I have been thinking a lot lately about where flipped learning fits into the whole educational reform movement. What place does flipped learning have in this movement? We have learned a great deal about learning in the recent past, but sadly much of that research doesn’t get into actual classrooms. Why is that?
First, a little background on educational research: Research suggests that mastery learning, problem based learning (PBL), inquiry learning, hands-on learning, and many other learning practices increase student engagement and performance. But in many classes, teachers are not using these learning strategies.
How does flipped learning fit encourage research based best practices? I see flipped learning as a transitional pedagogy/technique. We are transitioning from the old industrial model of education to the learner centered, active class of the future. But, if you asked a teacher who has been lecturing for twenty years to teach completely using PBL or inquiry, he/she will not be able to make the jump. It is too big of a change. But if you tell the same teacher they only need to record their present lessons, and make those available to their students, this is not such a big leap.
This crystalized for me when I visited Justyna Kalinoska’s class here at my school. I introduced the flipped class this past fall to my staff and Justyna, a seventh grade math teacher, jumped on board. She spent the first part of the year focusing in on making the videos. But now when you visit her class you see the students doing more than solving for x. They are creating content, making their own videos, and presenting their learning to classmates. It is now an active, engaged, hub of learning.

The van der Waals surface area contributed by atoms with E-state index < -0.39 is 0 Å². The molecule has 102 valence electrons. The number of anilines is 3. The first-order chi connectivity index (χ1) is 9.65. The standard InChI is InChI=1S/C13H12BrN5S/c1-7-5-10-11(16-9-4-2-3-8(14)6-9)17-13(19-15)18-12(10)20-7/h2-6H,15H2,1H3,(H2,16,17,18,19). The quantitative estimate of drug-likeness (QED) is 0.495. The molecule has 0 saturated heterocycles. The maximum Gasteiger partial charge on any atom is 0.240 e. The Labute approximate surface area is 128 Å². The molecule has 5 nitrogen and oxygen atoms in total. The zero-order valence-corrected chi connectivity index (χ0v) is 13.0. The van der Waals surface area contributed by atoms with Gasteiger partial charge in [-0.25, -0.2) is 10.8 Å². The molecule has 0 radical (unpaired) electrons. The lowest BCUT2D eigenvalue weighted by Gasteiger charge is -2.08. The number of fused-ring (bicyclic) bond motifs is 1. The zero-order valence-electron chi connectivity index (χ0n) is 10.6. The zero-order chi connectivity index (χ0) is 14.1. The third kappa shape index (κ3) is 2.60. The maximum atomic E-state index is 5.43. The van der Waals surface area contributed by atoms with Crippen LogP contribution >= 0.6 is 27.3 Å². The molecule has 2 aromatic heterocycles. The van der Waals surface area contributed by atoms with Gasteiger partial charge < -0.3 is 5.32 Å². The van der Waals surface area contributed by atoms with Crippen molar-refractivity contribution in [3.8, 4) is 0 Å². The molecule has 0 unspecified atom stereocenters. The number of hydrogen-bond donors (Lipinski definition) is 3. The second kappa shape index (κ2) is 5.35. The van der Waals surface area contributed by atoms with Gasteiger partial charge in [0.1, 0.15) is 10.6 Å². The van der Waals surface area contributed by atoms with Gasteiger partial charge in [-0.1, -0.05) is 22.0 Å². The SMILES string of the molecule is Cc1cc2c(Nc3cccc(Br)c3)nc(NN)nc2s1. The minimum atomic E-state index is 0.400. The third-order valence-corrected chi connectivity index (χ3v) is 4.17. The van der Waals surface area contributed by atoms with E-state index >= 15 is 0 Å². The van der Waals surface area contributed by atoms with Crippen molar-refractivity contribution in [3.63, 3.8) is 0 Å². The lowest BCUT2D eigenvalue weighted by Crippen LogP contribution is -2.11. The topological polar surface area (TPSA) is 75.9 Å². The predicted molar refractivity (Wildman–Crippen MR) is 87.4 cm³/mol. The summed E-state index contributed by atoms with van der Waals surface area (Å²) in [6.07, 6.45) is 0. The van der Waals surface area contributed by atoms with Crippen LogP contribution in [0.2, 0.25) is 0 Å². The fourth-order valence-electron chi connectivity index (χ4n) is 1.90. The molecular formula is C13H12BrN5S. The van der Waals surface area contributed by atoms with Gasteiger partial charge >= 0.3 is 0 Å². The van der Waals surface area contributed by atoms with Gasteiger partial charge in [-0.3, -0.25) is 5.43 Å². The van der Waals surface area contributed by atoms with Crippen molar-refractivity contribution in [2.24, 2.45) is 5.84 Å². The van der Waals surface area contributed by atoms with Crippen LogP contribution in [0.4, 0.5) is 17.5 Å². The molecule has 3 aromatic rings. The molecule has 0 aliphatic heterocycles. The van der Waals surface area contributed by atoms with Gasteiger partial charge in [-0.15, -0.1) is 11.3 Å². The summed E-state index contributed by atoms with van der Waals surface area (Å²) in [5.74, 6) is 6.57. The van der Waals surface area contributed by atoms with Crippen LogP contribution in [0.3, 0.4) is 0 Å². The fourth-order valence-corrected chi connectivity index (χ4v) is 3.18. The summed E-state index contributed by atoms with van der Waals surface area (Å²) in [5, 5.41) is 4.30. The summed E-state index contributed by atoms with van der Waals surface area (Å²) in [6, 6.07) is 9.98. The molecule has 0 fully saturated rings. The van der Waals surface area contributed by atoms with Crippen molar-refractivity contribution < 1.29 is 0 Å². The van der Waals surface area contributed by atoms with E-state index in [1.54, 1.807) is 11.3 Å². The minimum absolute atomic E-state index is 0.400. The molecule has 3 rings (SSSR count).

Then I noted, that her progression was similar to mine. Aaron Sams and I started flipping our classes in 2006-2007 we too started by focusing on the videos. After one year we began to re-think what activities we did in class with kids.
This has led me to think that there is a natural progression for many flipped class teachers. Some teachers take three years to get to step three and we have observed some crazy people who can get to step three in a few months. These folks typically have no kids, no life, and are incredibly motivated. Note that Aaron and I took three years to get to step three (we are slower learners I guess).
1. Teacher Flips a lesson or a unit and find it to be successful
2. Teacher decides to flip the whole class
a. (At least at the upper grades. At the lower grades I don’t see teachers flipping a class, but rather, flipping selected lessons).
b. Often this step takes an entire year as the teacher needs to focus in on making the videos—assuming they make all of their own videos.
3. Teacher realizes they have more time and begin to explore engaging activities. This is where the magic of the flipped class happens. When the teacher moves away from the stand and deliver approach and realize there is more to learning than disseminating content.
And it is in step three where the teachers customize flipped learning. This is where they make it their own, where they become experienced flipped class teachers. And it is in this stage which where the deep benefits of the flipped class begin and where we see classes transition from the old industrial model to the active and engaged centers of learning.